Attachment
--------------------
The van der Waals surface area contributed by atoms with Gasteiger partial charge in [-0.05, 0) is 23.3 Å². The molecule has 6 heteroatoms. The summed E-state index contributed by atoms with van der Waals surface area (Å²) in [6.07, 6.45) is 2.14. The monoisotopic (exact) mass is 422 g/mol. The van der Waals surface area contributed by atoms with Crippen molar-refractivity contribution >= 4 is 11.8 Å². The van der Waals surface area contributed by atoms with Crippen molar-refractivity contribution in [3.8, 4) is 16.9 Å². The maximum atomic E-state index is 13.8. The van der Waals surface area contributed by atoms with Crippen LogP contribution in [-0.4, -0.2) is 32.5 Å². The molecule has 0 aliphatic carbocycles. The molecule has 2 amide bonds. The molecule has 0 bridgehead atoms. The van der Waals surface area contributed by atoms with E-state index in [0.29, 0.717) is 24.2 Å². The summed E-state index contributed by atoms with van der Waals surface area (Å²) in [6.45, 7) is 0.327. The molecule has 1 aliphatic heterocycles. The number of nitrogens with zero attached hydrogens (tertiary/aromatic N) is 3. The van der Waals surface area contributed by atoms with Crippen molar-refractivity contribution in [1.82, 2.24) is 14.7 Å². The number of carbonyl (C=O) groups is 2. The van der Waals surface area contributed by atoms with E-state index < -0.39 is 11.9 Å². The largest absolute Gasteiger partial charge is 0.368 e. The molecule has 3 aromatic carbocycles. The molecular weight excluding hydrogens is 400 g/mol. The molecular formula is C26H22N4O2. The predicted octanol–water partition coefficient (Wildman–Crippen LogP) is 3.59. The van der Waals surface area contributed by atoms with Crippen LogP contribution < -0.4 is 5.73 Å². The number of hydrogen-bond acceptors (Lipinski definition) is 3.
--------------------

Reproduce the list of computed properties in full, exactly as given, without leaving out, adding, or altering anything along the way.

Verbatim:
The van der Waals surface area contributed by atoms with Gasteiger partial charge in [-0.05, 0) is 23.3 Å². The molecule has 6 heteroatoms. The summed E-state index contributed by atoms with van der Waals surface area (Å²) in [6.07, 6.45) is 2.14. The monoisotopic (exact) mass is 422 g/mol. The van der Waals surface area contributed by atoms with Crippen molar-refractivity contribution >= 4 is 11.8 Å². The van der Waals surface area contributed by atoms with Crippen molar-refractivity contribution in [3.8, 4) is 16.9 Å². The maximum atomic E-state index is 13.8. The van der Waals surface area contributed by atoms with Crippen LogP contribution in [-0.4, -0.2) is 32.5 Å². The molecule has 0 aliphatic carbocycles. The molecule has 2 amide bonds. The molecule has 0 bridgehead atoms. The van der Waals surface area contributed by atoms with E-state index in [0.29, 0.717) is 24.2 Å². The summed E-state index contributed by atoms with van der Waals surface area (Å²) in [6.45, 7) is 0.327. The molecule has 1 aliphatic heterocycles. The number of nitrogens with zero attached hydrogens (tertiary/aromatic N) is 3. The van der Waals surface area contributed by atoms with Crippen molar-refractivity contribution in [1.82, 2.24) is 14.7 Å². The number of carbonyl (C=O) groups is 2. The van der Waals surface area contributed by atoms with E-state index < -0.39 is 11.9 Å². The largest absolute Gasteiger partial charge is 0.368 e. The molecule has 3 aromatic carbocycles. The molecular weight excluding hydrogens is 400 g/mol. The molecular formula is C26H22N4O2. The predicted octanol–water partition coefficient (Wildman–Crippen LogP) is 3.59. The van der Waals surface area contributed by atoms with Crippen LogP contribution < -0.4 is 5.73 Å². The number of hydrogen-bond acceptors (Lipinski definition) is 3.